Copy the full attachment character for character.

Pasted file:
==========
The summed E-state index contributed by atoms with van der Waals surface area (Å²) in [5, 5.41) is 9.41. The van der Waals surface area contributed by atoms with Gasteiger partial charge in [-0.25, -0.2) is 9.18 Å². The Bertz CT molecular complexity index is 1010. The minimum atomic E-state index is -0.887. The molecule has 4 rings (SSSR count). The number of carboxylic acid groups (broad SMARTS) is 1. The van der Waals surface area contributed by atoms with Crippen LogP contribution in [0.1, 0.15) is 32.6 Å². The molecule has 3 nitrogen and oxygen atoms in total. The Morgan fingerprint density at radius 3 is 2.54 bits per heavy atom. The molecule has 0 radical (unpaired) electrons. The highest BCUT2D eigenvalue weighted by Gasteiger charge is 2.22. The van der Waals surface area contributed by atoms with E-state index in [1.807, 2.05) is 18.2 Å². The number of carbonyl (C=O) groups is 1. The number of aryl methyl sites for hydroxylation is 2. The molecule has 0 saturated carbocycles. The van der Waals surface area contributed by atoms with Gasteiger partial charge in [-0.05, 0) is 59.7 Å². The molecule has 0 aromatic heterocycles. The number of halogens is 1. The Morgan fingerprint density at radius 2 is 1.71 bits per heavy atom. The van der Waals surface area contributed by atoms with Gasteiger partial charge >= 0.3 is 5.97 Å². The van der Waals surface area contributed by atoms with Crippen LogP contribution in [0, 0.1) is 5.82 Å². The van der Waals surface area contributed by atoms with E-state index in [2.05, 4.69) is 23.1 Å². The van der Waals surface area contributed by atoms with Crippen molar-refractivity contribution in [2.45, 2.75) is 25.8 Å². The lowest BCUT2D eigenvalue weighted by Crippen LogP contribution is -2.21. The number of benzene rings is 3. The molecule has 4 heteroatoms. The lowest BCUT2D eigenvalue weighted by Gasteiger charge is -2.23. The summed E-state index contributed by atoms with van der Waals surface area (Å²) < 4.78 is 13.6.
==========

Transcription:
The summed E-state index contributed by atoms with van der Waals surface area (Å²) in [5, 5.41) is 9.41. The van der Waals surface area contributed by atoms with Gasteiger partial charge in [-0.25, -0.2) is 9.18 Å². The Bertz CT molecular complexity index is 1010. The minimum atomic E-state index is -0.887. The molecule has 4 rings (SSSR count). The number of carboxylic acid groups (broad SMARTS) is 1. The van der Waals surface area contributed by atoms with Crippen LogP contribution in [0.1, 0.15) is 32.6 Å². The molecule has 3 nitrogen and oxygen atoms in total. The Morgan fingerprint density at radius 3 is 2.54 bits per heavy atom. The molecule has 0 radical (unpaired) electrons. The highest BCUT2D eigenvalue weighted by Gasteiger charge is 2.22. The van der Waals surface area contributed by atoms with E-state index in [1.807, 2.05) is 18.2 Å². The number of carbonyl (C=O) groups is 1. The number of aryl methyl sites for hydroxylation is 2. The molecule has 0 saturated carbocycles. The van der Waals surface area contributed by atoms with Gasteiger partial charge in [-0.05, 0) is 59.7 Å². The molecule has 0 aromatic heterocycles. The number of halogens is 1. The Morgan fingerprint density at radius 2 is 1.71 bits per heavy atom. The van der Waals surface area contributed by atoms with Gasteiger partial charge >= 0.3 is 5.97 Å². The van der Waals surface area contributed by atoms with Crippen LogP contribution in [0, 0.1) is 5.82 Å². The van der Waals surface area contributed by atoms with E-state index in [2.05, 4.69) is 23.1 Å². The van der Waals surface area contributed by atoms with Crippen molar-refractivity contribution in [2.45, 2.75) is 25.8 Å². The lowest BCUT2D eigenvalue weighted by Crippen LogP contribution is -2.21. The number of benzene rings is 3. The molecule has 4 heteroatoms. The lowest BCUT2D eigenvalue weighted by Gasteiger charge is -2.23. The summed E-state index contributed by atoms with van der Waals surface area (Å²) < 4.78 is 13.6.